Proof complexity lower bounds from algebraic circuit complexity. / Forbes, Michael; Shpilka, Amir; Tzameret, Iddo; Wigderson, Avi.

31st Conference on Computational Complexity (CCC 2016). Vol. 50 Dagstuhl, Germany : Schloss Dagstuhl--Leibniz-Zentrum fuer Informatik, 2016. p. 1-17 (Leibniz International Proceedings in Informatics (LIPIcs); Vol. 50).

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### Abstract

We give upper and lower bounds on the power of subsystems of the Ideal Proof System (IPS), the algebraic proof system recently proposed by Grochow and Pitassi~\cite{GrochowPitassi14}, where the circuits comprising the proof come from various restricted algebraic circuit classes. This mimics an established research direction in the boolean setting for subsystems of Frege proofs whose lines are circuits from restricted boolean circuit classes. Essentially all of the subsystems considered in this paper can simulate the well-studied Nullstellensatz proof system, and prior to this work there were no known lower bounds when measuring proof size by the algebraic complexity of the polynomials (except with respect to degree, or to sparsity).

Our main contributions are two general methods of converting certain algebraic lower bounds into proof complexity ones. Both require stronger arithmetic lower bounds than common, which should hold not for a specific polynomial but for a whole family defined by it.
These may be likened to some of the methods by which Boolean circuit lower bounds are turned into related proof-complexity ones, especially the feasible interpolation'' technique. We establish algebraic lower bounds of these forms for several explicit polynomials, against a variety of classes, and infer the relevant proof complexity bounds. These yield separations between IPS subsystems, which we complement by simulations to create a partial structure theory for IPS systems.

Our first method is a \emph{functional lower bound}, a notion of Grigoriev and Razborov~\cite{GrigorievRazborov00}, which is a function $\hat{f}:\bits^n\to\F$ such that any polynomial $f$ agreeing with $\hat{f}$ on the boolean cube requires large algebraic circuit complexity. We develop functional lower bounds for a variety of circuit classes (sparse polynomials, depth-3 powering formulas, roABPs and multilinear formulas) where $\hat{f}(\vx)$ equals $\nicefrac{1}{p(\vx)}$ for a constant-degree polynomial $p$ depending on the relevant circuit class. We believe these lower bounds are of independent interest in algebraic complexity, and show that they also imply lower bounds for the size of the corresponding IPS refutations for proving that the relevant polynomial $p$ is non-zero over the boolean cube. In particular, we show super-polynomial lower bounds for refuting variants of the subset-sum axioms in these IPS subsystems.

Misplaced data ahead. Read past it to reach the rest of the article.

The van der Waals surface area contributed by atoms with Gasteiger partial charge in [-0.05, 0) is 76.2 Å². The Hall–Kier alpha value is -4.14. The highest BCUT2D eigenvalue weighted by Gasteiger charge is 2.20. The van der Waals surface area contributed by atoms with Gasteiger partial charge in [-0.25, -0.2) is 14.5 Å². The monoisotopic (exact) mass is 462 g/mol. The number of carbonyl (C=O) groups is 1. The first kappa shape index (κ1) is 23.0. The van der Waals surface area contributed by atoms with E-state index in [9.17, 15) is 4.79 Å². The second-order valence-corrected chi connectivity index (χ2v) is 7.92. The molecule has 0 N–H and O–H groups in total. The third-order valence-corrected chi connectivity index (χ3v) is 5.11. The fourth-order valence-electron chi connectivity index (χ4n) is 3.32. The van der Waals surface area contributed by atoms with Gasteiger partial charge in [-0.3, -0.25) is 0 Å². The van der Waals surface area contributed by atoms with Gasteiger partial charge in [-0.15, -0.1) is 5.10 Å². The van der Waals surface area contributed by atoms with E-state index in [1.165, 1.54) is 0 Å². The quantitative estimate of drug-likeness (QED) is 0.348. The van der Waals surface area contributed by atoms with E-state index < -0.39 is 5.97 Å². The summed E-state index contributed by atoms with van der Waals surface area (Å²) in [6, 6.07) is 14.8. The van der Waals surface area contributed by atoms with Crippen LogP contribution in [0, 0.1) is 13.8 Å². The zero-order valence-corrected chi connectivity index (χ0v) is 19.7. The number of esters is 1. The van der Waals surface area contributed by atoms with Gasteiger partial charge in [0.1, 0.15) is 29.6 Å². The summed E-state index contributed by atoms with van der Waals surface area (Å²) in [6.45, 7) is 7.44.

Our second method is to give \emph{lower bounds for multiples}, that is, to give explicit polynomials whose all (non-zero) multiples require large algebraic circuit complexity. By extending known techniques, we give lower bounds for multiples for various restricted circuit classes such sparse polynomials, sums of powers of low-degree polynomials, and roABPs. These results are of independent interest, as we argue that lower bounds for multiples is the correct notion for instantiating the algebraic hardness versus randomness paradigm of Kabanets and Impagliazzo~\cite{KabanetsImpagliazzo04}. Further, we show how such lower bounds for multiples extend to lower bounds for refutations in the corresponding IPS subsystem.
Original language English 31st Conference on Computational Complexity (CCC 2016) Dagstuhl, Germany Schloss Dagstuhl--Leibniz-Zentrum fuer Informatik 1-17 17 50 978-3-95977-008-8 https://doi.org/10.4230/LIPIcs.CCC.2016.32 Published - 19 May 2016 Computational Complexity Conference (CCC) - Japan, Koyto, JapanDuration: 29 May 2016 → 1 Jun 2016

### Publication series

Name Leibniz International Proceedings in Informatics (LIPIcs) Schloss Dagstuhl--Leibniz-Zentrum fuer Informatik 50 1868-8969

### Conference

Conference Computational Complexity Conference (CCC) Japan Koyto 29/05/16 → 1/06/16
This open access research output is licenced under a Creative Commons Attribution-NonCommercial-NoDerivs 3.0 Unported License.

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